I’m back from a long vacation, where I saw many things, learned many things, and caught up on about 11 months of sleep deprivation. Among my adventures was visiting a Museum to Urban Planning – yes, I am that kind of geek. More on that later.
I haven’t done a “Year in Review” thing yet, and I guess as some of us like to pretend a Blog is a form of “media”, I am required to by some sort of law or code or something. However, the end of 2013 was so busy right up to the day I left for vacation, It just never happened. So a few days late, here is my New Year post.
Actually, I’ll make it two posts, because I’m busy and lazy and want to get twice the number of hits for the same amount of effort on my part. That’s apparently the key to Social Media success, don’t you know!
I’m going to start with New Westminster’s Good News stories of 2013:
New CAO: The announcement that Lisa Spitale was hired to be the new CAO for the City of New Westminster. In her time running the City’s Planning Department, Lisa was always approachable, honest, visionary, and hopeful. Her role in the positive direction the City has taken in the last decade is often overshadowed by the elected officials who cut the ribbons she has set up for them, but such is the life of the government staffer. I have had the opportunity to chat with Lisa at various consultations and open houses, and she has always struck me as someone who understands the bigger vision and the smaller details in municipal planning, while leaving the politics (and the ensuing battles) to the politicians, so she can just quietly get her job done. She specifically told me once she “doesn’t read the Blogs”, so I am pretty sure she won’t read this, but I am excited to see what stamp her personality puts on the City now that she is in the big chair.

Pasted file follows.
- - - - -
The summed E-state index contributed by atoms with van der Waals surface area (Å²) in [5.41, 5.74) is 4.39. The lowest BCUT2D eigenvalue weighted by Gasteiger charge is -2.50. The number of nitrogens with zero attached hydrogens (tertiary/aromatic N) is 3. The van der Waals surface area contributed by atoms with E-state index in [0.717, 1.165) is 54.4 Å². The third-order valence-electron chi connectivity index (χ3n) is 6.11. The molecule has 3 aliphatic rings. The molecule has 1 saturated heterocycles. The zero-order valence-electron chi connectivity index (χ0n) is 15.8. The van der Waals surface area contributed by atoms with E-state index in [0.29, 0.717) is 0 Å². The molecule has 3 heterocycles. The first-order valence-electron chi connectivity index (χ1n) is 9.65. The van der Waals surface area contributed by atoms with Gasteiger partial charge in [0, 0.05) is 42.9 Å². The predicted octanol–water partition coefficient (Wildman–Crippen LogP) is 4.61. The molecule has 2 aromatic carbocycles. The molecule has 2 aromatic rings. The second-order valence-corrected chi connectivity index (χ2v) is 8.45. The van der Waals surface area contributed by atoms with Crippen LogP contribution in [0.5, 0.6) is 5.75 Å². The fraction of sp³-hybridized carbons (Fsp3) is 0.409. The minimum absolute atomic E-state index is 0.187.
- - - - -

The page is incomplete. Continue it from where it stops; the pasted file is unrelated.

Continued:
Good things for Queensborough: The completion (on budget!) and opening (on schedule!) of the expanded Queensborough Community Centre, the development of a renewed Community Plan, regained momentum on the Q2Q pedestrian crossing: things are definitely moving in New Westminster’s “other borough”. As a “mainlander”, I am as guilty as most in sometimes paying less attention to the east end of Lulu Island as it deserves, but there is a real community over there, and it is growing fast. I delegated for the NWEP at the Council Meeting held at the new QCC, and it was great to see it so well attended – people in the ‘Burough are as proud of their neighbourhood as any other in New West- and for good reasons. The waterfront trail system and Port Royal neighbourhoods are real jewels the entire City should be proud of, as is the much more rural and relaxed central parts of Queensborough, where large lots and farmers fields still exist.
There are pressures, however. Some of the densification may be higher than ideal, especially considering the recent clawing back of transit service by TransLink. The re-imagining of Ewen Ave as a “Great Street” is long overdue, and not moving along quickly enough, which might be slowing the retail growth south of the Freeway. The long-term livability impacts of Port Metro Vancouver’s uncontrolled and unaccountable truck-oriented development along the waterfront are also a looming concern. However, Queensborough is no longer being ignored (if it ever was), and has some of the best views in the City for a walk-around.